#10. 'Due Time'

My favourite song on my first examination of "Check Your Words" remains atop of the album, the MASSIVE 'Due Time'. And, as is often the case with great songs, nearly every time I hear this piece, I get something new from it and take a larger appreciation of it. At first I was almost wholly focused on the lyrical aspect of the song, and for good reason. 'Due Time' is a PERFECTLY written tune. There're no flaws in its composition in my opinion and that is still so wonderfully case, but something else is going on here also. LISTEN to this song. It is a beautiful creation. Its sonic appeal is quite high over that very familiar track and with very nice additions from backing singers who seem to chime in at the perfect moment. 'Due Time' was probably one of the best ten or so tunes that I heard from anyone in the packed 2012 and it's still getting better.

#11. 'Check Your Words'

"Step on di stage so dem ahgo act right"

The album's title track was a very clever piece about artists who may sing righteous and upful songs but live anything but righteous and upful lives when they step off stage and the video light burns out. It certainly isn't as immediate as 'Due Time' or some of the other linguistically dynamic moments on the album named after it, but this song is one of the greatest lyrical performances you'll find here. Also of certain interest is the very first verse which features a very clever delivery by the artist.

"When dem inna di public ey-ey-eye
When dem out dem ahgo bless di whole of di I-I-I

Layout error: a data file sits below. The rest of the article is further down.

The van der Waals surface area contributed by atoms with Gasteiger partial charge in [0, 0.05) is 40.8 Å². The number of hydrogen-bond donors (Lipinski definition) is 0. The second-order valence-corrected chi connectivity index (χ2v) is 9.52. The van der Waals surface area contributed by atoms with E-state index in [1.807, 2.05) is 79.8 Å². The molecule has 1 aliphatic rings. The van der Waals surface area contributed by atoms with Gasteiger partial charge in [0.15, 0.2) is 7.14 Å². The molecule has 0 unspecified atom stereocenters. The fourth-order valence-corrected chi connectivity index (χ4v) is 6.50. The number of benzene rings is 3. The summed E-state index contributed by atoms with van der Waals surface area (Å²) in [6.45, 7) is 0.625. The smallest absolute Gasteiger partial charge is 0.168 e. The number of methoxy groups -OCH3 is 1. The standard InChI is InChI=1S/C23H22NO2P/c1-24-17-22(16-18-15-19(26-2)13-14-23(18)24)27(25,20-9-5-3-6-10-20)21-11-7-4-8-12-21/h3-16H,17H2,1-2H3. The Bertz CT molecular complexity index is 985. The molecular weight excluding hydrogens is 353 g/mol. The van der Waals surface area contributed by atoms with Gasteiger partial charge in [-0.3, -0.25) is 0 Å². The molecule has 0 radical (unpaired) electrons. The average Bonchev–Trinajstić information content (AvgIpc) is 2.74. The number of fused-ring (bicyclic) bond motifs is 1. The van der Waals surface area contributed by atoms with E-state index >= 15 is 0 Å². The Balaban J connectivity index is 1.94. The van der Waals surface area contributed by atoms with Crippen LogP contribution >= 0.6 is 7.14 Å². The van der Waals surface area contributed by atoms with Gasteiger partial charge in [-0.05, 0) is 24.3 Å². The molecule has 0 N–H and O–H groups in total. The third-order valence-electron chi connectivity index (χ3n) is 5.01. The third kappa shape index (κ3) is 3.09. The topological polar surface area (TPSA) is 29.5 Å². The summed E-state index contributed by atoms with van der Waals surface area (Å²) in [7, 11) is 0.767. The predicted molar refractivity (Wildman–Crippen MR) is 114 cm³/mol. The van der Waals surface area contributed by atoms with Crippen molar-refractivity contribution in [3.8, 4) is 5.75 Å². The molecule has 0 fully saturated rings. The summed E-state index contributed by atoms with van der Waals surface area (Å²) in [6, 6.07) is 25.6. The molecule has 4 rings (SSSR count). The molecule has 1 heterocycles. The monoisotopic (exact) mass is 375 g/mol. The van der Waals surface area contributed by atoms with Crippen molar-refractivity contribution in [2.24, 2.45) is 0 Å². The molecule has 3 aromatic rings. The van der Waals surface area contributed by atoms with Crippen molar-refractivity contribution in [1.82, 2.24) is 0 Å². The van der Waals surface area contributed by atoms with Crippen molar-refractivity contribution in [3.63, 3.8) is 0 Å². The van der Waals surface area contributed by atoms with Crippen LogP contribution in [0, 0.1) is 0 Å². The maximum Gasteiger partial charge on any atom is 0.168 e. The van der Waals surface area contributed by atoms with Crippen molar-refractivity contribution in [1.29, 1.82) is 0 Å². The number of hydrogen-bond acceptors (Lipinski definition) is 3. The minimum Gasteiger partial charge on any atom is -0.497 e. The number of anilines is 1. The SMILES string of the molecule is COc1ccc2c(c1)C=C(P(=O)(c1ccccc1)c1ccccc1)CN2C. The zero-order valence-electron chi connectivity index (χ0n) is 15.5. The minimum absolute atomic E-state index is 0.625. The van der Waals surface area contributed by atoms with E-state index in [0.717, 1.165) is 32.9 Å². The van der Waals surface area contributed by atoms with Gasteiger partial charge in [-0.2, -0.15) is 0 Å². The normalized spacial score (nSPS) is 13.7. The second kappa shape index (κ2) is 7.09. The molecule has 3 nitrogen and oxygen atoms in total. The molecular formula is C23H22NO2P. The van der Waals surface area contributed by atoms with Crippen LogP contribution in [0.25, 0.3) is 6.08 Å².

Establish a façade to mask and hi-i-i-de 
Concealed like a glass weh tint out inna dem ri-i-i-de 
Wah dem ahgo do and dem say - a two si-i-i-de 
When dem know work and speech haffi coinci-i-i-de"

#12. 'Dominion & Control'

I don't know if it was intentional, but I'm going to give all credit to Reemah for making it so: If you listen to the chorus of 'Dominion & Control', a piece about people who fall under the control [and dominion] of corruption, WONDERFULLY, Reemah presents the portion in a kind of a robotic type of a sound, which is probably SPECIAL EFFECTS for Reggae music. It is a subtle (but not really) addition to a song which goes on to prove that it doesn't need much in the way of help to its quality level.

#13. 'Try Love'

And finally (this was very pleasant! I don't even think it took an entire hour of actual work to write this piece) was 'Try Love' which was not a 'love song' in the stereotypical usage of the phrase (although I would really like to hear Reemah do such a tune). This effort was more of an inspirational piece which would work well anywhere you'd want to put it, but as a final song on the album especially where it gives the listener a bit of a uplift, going forward.

"Check Your Words" album snippets

I can't imagine, despite how much I WELL hope it to be the case, that people, on a large scale, who didn't pick up this album will suddenly begin to do so, but what I do feel is that, at least from a quality perspective, this album has all the indications of a project which will extend beyond its time a great deal. I DEFINITELY do not see this set as one which has diminished in a year or two and I'll even far more likely see the direct opposite occurring. All of that remains to be seen, but what is clear for the moment is that if you did not check one of the best albums of 2012, "Check Your Words" by Reemah, now (right now) would be a great time to make that happen.

See Original Review


  1. I love the sound! Good reggae music from the IV

  2. I love the sound! Good reggae music from the IV